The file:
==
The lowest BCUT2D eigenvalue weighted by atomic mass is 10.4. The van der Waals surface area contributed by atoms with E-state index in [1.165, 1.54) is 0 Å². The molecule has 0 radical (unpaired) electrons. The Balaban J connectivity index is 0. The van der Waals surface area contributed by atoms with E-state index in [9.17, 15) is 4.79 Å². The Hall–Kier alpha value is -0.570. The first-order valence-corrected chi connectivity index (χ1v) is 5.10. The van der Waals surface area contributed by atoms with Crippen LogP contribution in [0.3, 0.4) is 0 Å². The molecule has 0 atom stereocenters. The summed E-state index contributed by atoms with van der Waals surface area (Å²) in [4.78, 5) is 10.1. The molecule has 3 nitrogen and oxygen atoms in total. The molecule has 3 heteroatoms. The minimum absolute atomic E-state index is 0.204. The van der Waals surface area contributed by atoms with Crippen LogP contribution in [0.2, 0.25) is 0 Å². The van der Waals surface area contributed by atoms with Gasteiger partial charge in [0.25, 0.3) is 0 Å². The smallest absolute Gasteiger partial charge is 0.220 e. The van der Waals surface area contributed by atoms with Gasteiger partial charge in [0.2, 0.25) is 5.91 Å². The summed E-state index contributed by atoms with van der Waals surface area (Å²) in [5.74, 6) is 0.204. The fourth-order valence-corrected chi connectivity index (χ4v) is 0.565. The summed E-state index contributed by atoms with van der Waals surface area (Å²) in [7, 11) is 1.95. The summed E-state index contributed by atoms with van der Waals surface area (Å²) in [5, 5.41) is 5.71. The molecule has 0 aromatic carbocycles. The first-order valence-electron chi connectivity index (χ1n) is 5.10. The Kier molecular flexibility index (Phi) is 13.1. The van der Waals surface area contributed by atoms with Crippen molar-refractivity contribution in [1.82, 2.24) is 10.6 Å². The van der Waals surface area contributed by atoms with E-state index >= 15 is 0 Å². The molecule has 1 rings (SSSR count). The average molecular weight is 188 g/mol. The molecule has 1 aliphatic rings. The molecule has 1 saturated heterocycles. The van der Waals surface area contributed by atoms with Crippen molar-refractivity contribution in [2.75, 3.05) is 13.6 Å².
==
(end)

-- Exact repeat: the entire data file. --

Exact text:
The lowest BCUT2D eigenvalue weighted by atomic mass is 10.4. The van der Waals surface area contributed by atoms with E-state index in [1.165, 1.54) is 0 Å². The molecule has 0 radical (unpaired) electrons. The Balaban J connectivity index is 0. The van der Waals surface area contributed by atoms with E-state index in [9.17, 15) is 4.79 Å². The Hall–Kier alpha value is -0.570. The first-order valence-corrected chi connectivity index (χ1v) is 5.10. The van der Waals surface area contributed by atoms with Crippen LogP contribution in [0.3, 0.4) is 0 Å². The molecule has 0 atom stereocenters. The summed E-state index contributed by atoms with van der Waals surface area (Å²) in [4.78, 5) is 10.1. The molecule has 3 nitrogen and oxygen atoms in total. The molecule has 3 heteroatoms. The minimum absolute atomic E-state index is 0.204. The van der Waals surface area contributed by atoms with Crippen LogP contribution in [0.2, 0.25) is 0 Å². The van der Waals surface area contributed by atoms with Gasteiger partial charge in [0.25, 0.3) is 0 Å². The smallest absolute Gasteiger partial charge is 0.220 e. The van der Waals surface area contributed by atoms with Gasteiger partial charge in [0.2, 0.25) is 5.91 Å². The summed E-state index contributed by atoms with van der Waals surface area (Å²) in [5.74, 6) is 0.204. The fourth-order valence-corrected chi connectivity index (χ4v) is 0.565. The summed E-state index contributed by atoms with van der Waals surface area (Å²) in [7, 11) is 1.95. The summed E-state index contributed by atoms with van der Waals surface area (Å²) in [5, 5.41) is 5.71. The molecule has 0 aromatic carbocycles. The first-order valence-electron chi connectivity index (χ1n) is 5.10. The Kier molecular flexibility index (Phi) is 13.1. The van der Waals surface area contributed by atoms with Crippen molar-refractivity contribution in [1.82, 2.24) is 10.6 Å². The van der Waals surface area contributed by atoms with E-state index >= 15 is 0 Å². The molecule has 1 rings (SSSR count). The average molecular weight is 188 g/mol. The molecule has 1 aliphatic rings. The molecule has 1 saturated heterocycles. The van der Waals surface area contributed by atoms with Crippen molar-refractivity contribution in [2.75, 3.05) is 13.6 Å².